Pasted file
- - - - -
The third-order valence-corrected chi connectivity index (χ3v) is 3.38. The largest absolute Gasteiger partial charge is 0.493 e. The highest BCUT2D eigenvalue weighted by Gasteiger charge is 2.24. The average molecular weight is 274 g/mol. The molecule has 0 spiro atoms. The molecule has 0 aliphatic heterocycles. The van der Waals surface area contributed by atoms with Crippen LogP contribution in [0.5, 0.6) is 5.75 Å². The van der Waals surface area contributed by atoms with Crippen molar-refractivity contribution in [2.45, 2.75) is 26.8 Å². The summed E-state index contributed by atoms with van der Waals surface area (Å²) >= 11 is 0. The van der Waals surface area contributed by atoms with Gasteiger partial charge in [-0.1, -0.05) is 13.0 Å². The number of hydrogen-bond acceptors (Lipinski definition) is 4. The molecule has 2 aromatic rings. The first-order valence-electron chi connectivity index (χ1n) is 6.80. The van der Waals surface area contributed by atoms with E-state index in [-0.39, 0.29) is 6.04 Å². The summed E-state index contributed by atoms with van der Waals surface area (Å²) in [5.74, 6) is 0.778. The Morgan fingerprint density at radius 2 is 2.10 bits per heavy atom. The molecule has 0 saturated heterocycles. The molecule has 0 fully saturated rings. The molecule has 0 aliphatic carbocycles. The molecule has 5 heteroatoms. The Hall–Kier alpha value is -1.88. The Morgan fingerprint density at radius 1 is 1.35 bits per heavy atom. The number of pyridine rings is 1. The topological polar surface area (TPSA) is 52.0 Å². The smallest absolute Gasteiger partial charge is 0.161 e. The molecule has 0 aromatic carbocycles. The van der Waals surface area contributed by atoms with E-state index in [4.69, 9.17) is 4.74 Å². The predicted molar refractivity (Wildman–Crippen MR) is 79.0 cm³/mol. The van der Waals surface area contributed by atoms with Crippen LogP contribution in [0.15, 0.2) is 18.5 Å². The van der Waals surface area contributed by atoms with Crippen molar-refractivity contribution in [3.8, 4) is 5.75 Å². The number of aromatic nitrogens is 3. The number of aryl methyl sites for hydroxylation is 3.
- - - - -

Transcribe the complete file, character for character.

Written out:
The third-order valence-corrected chi connectivity index (χ3v) is 3.38. The largest absolute Gasteiger partial charge is 0.493 e. The highest BCUT2D eigenvalue weighted by Gasteiger charge is 2.24. The average molecular weight is 274 g/mol. The molecule has 0 spiro atoms. The molecule has 0 aliphatic heterocycles. The van der Waals surface area contributed by atoms with Crippen LogP contribution in [0.5, 0.6) is 5.75 Å². The van der Waals surface area contributed by atoms with Crippen molar-refractivity contribution in [2.45, 2.75) is 26.8 Å². The summed E-state index contributed by atoms with van der Waals surface area (Å²) >= 11 is 0. The van der Waals surface area contributed by atoms with Gasteiger partial charge in [-0.1, -0.05) is 13.0 Å². The number of hydrogen-bond acceptors (Lipinski definition) is 4. The molecule has 2 aromatic rings. The first-order valence-electron chi connectivity index (χ1n) is 6.80. The van der Waals surface area contributed by atoms with E-state index in [-0.39, 0.29) is 6.04 Å². The summed E-state index contributed by atoms with van der Waals surface area (Å²) in [5.74, 6) is 0.778. The Morgan fingerprint density at radius 2 is 2.10 bits per heavy atom. The molecule has 0 saturated heterocycles. The molecule has 0 fully saturated rings. The molecule has 0 aliphatic carbocycles. The molecule has 5 heteroatoms. The Hall–Kier alpha value is -1.88. The Morgan fingerprint density at radius 1 is 1.35 bits per heavy atom. The number of pyridine rings is 1. The topological polar surface area (TPSA) is 52.0 Å². The smallest absolute Gasteiger partial charge is 0.161 e. The molecule has 0 aromatic carbocycles. The van der Waals surface area contributed by atoms with E-state index in [4.69, 9.17) is 4.74 Å². The predicted molar refractivity (Wildman–Crippen MR) is 79.0 cm³/mol. The van der Waals surface area contributed by atoms with Crippen LogP contribution in [0.15, 0.2) is 18.5 Å². The van der Waals surface area contributed by atoms with Crippen molar-refractivity contribution in [3.8, 4) is 5.75 Å². The number of aromatic nitrogens is 3. The number of aryl methyl sites for hydroxylation is 3.